He is, a photographer, visual artist, a professor at The Dance institute in Belgrade. Always exploring his inner self.
He is member of ULUPUDS, the Association of Applied Arts Artists and Designers of Serbia.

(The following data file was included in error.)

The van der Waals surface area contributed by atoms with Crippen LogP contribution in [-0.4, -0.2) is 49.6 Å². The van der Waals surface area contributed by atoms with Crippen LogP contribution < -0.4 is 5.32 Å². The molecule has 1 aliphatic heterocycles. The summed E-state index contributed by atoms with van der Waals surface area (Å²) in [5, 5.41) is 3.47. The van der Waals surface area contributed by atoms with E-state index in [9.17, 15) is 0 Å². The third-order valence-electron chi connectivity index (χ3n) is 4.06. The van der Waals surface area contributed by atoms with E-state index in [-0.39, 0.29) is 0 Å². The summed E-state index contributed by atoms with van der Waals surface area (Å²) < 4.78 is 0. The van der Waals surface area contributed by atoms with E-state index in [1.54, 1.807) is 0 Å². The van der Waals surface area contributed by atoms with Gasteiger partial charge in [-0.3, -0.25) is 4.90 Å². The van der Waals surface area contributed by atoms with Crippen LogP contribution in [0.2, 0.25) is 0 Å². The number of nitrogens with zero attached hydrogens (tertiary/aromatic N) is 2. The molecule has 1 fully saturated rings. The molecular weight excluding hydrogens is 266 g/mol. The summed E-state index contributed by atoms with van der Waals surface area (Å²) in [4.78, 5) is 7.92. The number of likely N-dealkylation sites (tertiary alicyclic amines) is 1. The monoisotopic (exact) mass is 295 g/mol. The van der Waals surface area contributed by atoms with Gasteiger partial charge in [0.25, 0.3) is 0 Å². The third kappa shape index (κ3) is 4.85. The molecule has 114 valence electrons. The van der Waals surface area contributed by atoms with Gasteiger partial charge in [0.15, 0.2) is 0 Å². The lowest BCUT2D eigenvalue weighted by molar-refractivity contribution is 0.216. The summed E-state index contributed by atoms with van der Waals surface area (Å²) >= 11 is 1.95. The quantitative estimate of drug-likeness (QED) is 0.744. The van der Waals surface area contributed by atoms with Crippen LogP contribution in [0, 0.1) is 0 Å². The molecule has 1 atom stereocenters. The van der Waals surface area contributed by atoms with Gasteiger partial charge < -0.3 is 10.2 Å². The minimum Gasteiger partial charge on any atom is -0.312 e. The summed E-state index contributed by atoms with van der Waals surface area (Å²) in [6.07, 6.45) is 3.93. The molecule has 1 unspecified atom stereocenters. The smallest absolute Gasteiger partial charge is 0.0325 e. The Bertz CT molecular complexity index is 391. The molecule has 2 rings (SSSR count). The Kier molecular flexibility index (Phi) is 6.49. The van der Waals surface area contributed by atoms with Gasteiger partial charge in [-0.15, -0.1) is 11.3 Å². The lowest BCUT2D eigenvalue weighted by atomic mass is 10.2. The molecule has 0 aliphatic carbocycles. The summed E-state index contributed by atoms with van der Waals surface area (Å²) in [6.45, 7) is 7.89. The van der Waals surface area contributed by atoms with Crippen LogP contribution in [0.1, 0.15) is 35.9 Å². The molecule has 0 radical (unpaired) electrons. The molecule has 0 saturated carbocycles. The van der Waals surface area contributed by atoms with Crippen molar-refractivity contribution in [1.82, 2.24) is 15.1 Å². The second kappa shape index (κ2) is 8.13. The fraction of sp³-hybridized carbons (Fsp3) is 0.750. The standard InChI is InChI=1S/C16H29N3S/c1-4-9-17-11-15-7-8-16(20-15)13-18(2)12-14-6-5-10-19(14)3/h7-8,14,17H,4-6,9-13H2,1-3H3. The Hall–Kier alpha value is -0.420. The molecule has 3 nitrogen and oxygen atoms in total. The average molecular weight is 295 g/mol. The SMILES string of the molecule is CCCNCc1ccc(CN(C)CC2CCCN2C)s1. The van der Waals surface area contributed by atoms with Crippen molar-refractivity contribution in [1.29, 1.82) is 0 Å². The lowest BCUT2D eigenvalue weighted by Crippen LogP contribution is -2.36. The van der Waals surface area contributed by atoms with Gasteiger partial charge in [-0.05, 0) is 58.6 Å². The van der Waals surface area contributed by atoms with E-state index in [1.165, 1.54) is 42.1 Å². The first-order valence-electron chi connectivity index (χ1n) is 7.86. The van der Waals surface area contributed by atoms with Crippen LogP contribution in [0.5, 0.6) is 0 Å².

Ever since I can remember I have had the passion for ballet. My mother, who was a ballerina during her youth, seems to be the one who aroused it. My earliest childhood memory is of watching “Swan Lake” from the right loge, on the first or second floor of the National Theatre. Since then I have attended numerous ballet performances – classical, contemporary, alternative – but for a while I had little contact with ballet in my own work, although ballet is fairly common in photography. In 2012 I wished to do a mini photography project with ballet dancers from the National Theatre. The first “laboratory rats” for this experiment were Aleksandar Ilic and Shin Young Park. The result was a series of photographs that are an amalgam of fashion, portrait and dance. At that time I was personally satisfied with the result, but I soon realised I hadn’t met the dancer’s point of view. I detected that a photograph which is eye-pleasing and fulfils photographer’s expectations is not necessarily an adequate display of a dancer and his movement. I realised that I should have known much more about ballet if I had started a project of that kind. So I set it aside. A few years later, during one show, the idea suddenly, as it usually happens with ideas, got its shape and recognizable form, comprising all needful elements. While I was watching one person wrapping the other person’s face with a tape on that stage, it crossed my mind that a portrait of all that tape, and sweat, and energy, would make a fantastic photograph. That is how the idea for “Après”, the series of portraits of dancers after their shows, came out from “nowhere”, trying to catch the raw emotion and any form of energy taken from the stage. The system was simple but demanding. I used to come in time for the show and find 2 or 3 square meters of free space with a black wall, door, or drapery as a background. After I had met a dancer and tested the light, I would just sit and wait. This equally tedious and exciting process was an integral part of the project. While I was waiting, I was going through different states of mind, with a constant fear of being late, obstructed, hampered, and thus deprived of the precious moment. That is why I felt I was sharing with the dancers the same energy I planned to record. Sometimes I was accompanied by my assistants or theatre staff, and sometimes I was completely alone. Anyway, I always felt the same tension and uncertainty, and a dose of introspection.